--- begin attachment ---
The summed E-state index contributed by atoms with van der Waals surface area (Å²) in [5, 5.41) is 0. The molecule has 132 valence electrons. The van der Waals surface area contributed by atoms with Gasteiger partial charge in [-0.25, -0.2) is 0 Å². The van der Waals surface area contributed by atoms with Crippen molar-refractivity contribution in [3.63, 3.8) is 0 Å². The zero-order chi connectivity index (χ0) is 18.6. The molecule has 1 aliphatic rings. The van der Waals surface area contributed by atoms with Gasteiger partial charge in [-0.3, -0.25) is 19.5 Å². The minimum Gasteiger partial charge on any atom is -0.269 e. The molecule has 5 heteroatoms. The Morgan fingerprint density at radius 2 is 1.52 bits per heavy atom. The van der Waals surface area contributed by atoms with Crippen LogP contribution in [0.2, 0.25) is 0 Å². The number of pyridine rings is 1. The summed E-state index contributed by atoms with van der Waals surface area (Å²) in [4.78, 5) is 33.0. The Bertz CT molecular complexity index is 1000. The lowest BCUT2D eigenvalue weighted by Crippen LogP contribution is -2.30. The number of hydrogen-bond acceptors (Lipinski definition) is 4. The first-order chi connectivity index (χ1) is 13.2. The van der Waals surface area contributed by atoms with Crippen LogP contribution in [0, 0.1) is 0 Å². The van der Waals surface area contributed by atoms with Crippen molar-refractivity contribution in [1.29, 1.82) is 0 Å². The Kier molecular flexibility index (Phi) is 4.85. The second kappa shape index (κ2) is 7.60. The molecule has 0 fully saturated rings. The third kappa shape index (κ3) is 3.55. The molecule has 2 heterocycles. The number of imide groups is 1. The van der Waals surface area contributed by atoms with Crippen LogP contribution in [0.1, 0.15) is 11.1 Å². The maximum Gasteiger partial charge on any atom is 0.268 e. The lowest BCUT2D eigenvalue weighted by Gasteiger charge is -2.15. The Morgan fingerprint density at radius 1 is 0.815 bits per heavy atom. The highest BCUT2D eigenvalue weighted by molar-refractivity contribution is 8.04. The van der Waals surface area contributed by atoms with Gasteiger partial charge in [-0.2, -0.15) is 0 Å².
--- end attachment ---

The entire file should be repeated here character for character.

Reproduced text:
The summed E-state index contributed by atoms with van der Waals surface area (Å²) in [5, 5.41) is 0. The molecule has 132 valence electrons. The van der Waals surface area contributed by atoms with Gasteiger partial charge in [-0.25, -0.2) is 0 Å². The van der Waals surface area contributed by atoms with Crippen molar-refractivity contribution in [3.63, 3.8) is 0 Å². The zero-order chi connectivity index (χ0) is 18.6. The molecule has 1 aliphatic rings. The van der Waals surface area contributed by atoms with Gasteiger partial charge in [-0.3, -0.25) is 19.5 Å². The minimum Gasteiger partial charge on any atom is -0.269 e. The molecule has 5 heteroatoms. The Morgan fingerprint density at radius 2 is 1.52 bits per heavy atom. The van der Waals surface area contributed by atoms with Crippen LogP contribution in [0.2, 0.25) is 0 Å². The number of pyridine rings is 1. The summed E-state index contributed by atoms with van der Waals surface area (Å²) in [4.78, 5) is 33.0. The Bertz CT molecular complexity index is 1000. The lowest BCUT2D eigenvalue weighted by Crippen LogP contribution is -2.30. The number of hydrogen-bond acceptors (Lipinski definition) is 4. The first-order chi connectivity index (χ1) is 13.2. The van der Waals surface area contributed by atoms with Crippen LogP contribution in [0, 0.1) is 0 Å². The van der Waals surface area contributed by atoms with Crippen molar-refractivity contribution in [1.29, 1.82) is 0 Å². The Kier molecular flexibility index (Phi) is 4.85. The second kappa shape index (κ2) is 7.60. The molecule has 0 fully saturated rings. The third kappa shape index (κ3) is 3.55. The molecule has 2 heterocycles. The number of imide groups is 1. The van der Waals surface area contributed by atoms with Crippen LogP contribution in [0.1, 0.15) is 11.1 Å². The maximum Gasteiger partial charge on any atom is 0.268 e. The lowest BCUT2D eigenvalue weighted by Gasteiger charge is -2.15. The Morgan fingerprint density at radius 1 is 0.815 bits per heavy atom. The highest BCUT2D eigenvalue weighted by molar-refractivity contribution is 8.04. The van der Waals surface area contributed by atoms with Gasteiger partial charge in [-0.2, -0.15) is 0 Å².